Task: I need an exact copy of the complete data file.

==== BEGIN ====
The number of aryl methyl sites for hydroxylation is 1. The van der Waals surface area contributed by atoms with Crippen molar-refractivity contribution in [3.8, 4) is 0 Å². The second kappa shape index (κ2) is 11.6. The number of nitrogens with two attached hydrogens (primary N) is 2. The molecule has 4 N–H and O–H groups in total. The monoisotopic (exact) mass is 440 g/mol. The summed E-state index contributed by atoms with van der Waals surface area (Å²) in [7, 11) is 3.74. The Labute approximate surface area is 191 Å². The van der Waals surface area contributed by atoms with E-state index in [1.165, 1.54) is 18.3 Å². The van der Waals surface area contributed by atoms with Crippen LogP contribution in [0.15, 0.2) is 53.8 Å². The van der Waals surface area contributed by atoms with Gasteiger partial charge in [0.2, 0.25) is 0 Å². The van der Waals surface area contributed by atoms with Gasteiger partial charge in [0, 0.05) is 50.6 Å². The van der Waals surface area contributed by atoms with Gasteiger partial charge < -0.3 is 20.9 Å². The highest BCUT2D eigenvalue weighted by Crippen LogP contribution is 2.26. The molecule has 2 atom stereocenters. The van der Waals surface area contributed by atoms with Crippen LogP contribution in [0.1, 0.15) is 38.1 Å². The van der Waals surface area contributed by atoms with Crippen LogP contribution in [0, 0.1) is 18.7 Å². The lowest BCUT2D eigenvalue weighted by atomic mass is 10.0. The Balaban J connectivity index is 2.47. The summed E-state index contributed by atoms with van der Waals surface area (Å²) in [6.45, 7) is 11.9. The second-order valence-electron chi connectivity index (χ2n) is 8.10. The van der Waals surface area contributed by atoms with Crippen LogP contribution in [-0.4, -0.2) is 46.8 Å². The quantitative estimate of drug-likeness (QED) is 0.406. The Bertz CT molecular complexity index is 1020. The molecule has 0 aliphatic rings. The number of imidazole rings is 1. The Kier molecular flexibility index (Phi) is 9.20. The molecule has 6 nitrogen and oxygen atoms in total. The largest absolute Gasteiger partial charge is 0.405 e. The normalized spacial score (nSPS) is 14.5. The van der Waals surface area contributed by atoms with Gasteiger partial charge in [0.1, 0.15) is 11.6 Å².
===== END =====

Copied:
The number of aryl methyl sites for hydroxylation is 1. The van der Waals surface area contributed by atoms with Crippen molar-refractivity contribution in [3.8, 4) is 0 Å². The second kappa shape index (κ2) is 11.6. The number of nitrogens with two attached hydrogens (primary N) is 2. The molecule has 4 N–H and O–H groups in total. The monoisotopic (exact) mass is 440 g/mol. The summed E-state index contributed by atoms with van der Waals surface area (Å²) in [7, 11) is 3.74. The Labute approximate surface area is 191 Å². The van der Waals surface area contributed by atoms with E-state index in [1.165, 1.54) is 18.3 Å². The van der Waals surface area contributed by atoms with Crippen LogP contribution in [0.15, 0.2) is 53.8 Å². The van der Waals surface area contributed by atoms with Gasteiger partial charge in [0.2, 0.25) is 0 Å². The van der Waals surface area contributed by atoms with Gasteiger partial charge in [0, 0.05) is 50.6 Å². The van der Waals surface area contributed by atoms with Gasteiger partial charge < -0.3 is 20.9 Å². The highest BCUT2D eigenvalue weighted by Crippen LogP contribution is 2.26. The molecule has 2 atom stereocenters. The van der Waals surface area contributed by atoms with Crippen LogP contribution in [0.1, 0.15) is 38.1 Å². The van der Waals surface area contributed by atoms with Crippen LogP contribution in [0, 0.1) is 18.7 Å². The lowest BCUT2D eigenvalue weighted by atomic mass is 10.0. The Balaban J connectivity index is 2.47. The summed E-state index contributed by atoms with van der Waals surface area (Å²) in [6.45, 7) is 11.9. The second-order valence-electron chi connectivity index (χ2n) is 8.10. The van der Waals surface area contributed by atoms with Crippen LogP contribution in [-0.4, -0.2) is 46.8 Å². The quantitative estimate of drug-likeness (QED) is 0.406. The Bertz CT molecular complexity index is 1020. The molecule has 0 aliphatic rings. The number of imidazole rings is 1. The Kier molecular flexibility index (Phi) is 9.20. The molecule has 6 nitrogen and oxygen atoms in total. The largest absolute Gasteiger partial charge is 0.405 e. The normalized spacial score (nSPS) is 14.5. The van der Waals surface area contributed by atoms with Gasteiger partial charge in [0.1, 0.15) is 11.6 Å².